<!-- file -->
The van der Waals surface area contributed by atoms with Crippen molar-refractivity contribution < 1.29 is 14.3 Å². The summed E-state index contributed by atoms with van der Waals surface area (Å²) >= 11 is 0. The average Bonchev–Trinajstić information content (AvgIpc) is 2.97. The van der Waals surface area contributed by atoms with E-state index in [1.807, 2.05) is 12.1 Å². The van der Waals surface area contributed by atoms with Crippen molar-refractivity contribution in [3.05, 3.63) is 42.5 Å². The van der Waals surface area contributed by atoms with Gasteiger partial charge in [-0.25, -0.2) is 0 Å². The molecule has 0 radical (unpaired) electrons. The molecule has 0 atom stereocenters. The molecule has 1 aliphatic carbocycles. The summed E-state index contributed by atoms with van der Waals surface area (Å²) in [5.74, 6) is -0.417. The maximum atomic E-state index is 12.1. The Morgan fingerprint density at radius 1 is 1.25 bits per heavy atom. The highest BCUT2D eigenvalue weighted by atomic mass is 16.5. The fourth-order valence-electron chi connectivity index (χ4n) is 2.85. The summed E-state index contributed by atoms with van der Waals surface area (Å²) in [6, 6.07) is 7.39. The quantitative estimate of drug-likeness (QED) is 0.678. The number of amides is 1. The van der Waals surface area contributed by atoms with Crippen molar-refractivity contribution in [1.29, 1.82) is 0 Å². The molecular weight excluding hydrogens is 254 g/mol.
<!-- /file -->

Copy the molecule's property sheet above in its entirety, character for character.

The van der Waals surface area contributed by atoms with Crippen molar-refractivity contribution < 1.29 is 14.3 Å². The summed E-state index contributed by atoms with van der Waals surface area (Å²) >= 11 is 0. The average Bonchev–Trinajstić information content (AvgIpc) is 2.97. The van der Waals surface area contributed by atoms with E-state index in [1.807, 2.05) is 12.1 Å². The van der Waals surface area contributed by atoms with Crippen molar-refractivity contribution in [3.05, 3.63) is 42.5 Å². The van der Waals surface area contributed by atoms with Gasteiger partial charge in [-0.25, -0.2) is 0 Å². The molecule has 0 radical (unpaired) electrons. The molecule has 0 atom stereocenters. The molecule has 1 aliphatic carbocycles. The summed E-state index contributed by atoms with van der Waals surface area (Å²) in [5.74, 6) is -0.417. The maximum atomic E-state index is 12.1. The Morgan fingerprint density at radius 1 is 1.25 bits per heavy atom. The highest BCUT2D eigenvalue weighted by atomic mass is 16.5. The fourth-order valence-electron chi connectivity index (χ4n) is 2.85. The summed E-state index contributed by atoms with van der Waals surface area (Å²) in [6, 6.07) is 7.39. The quantitative estimate of drug-likeness (QED) is 0.678. The number of amides is 1. The van der Waals surface area contributed by atoms with Crippen molar-refractivity contribution in [1.29, 1.82) is 0 Å². The molecular weight excluding hydrogens is 254 g/mol.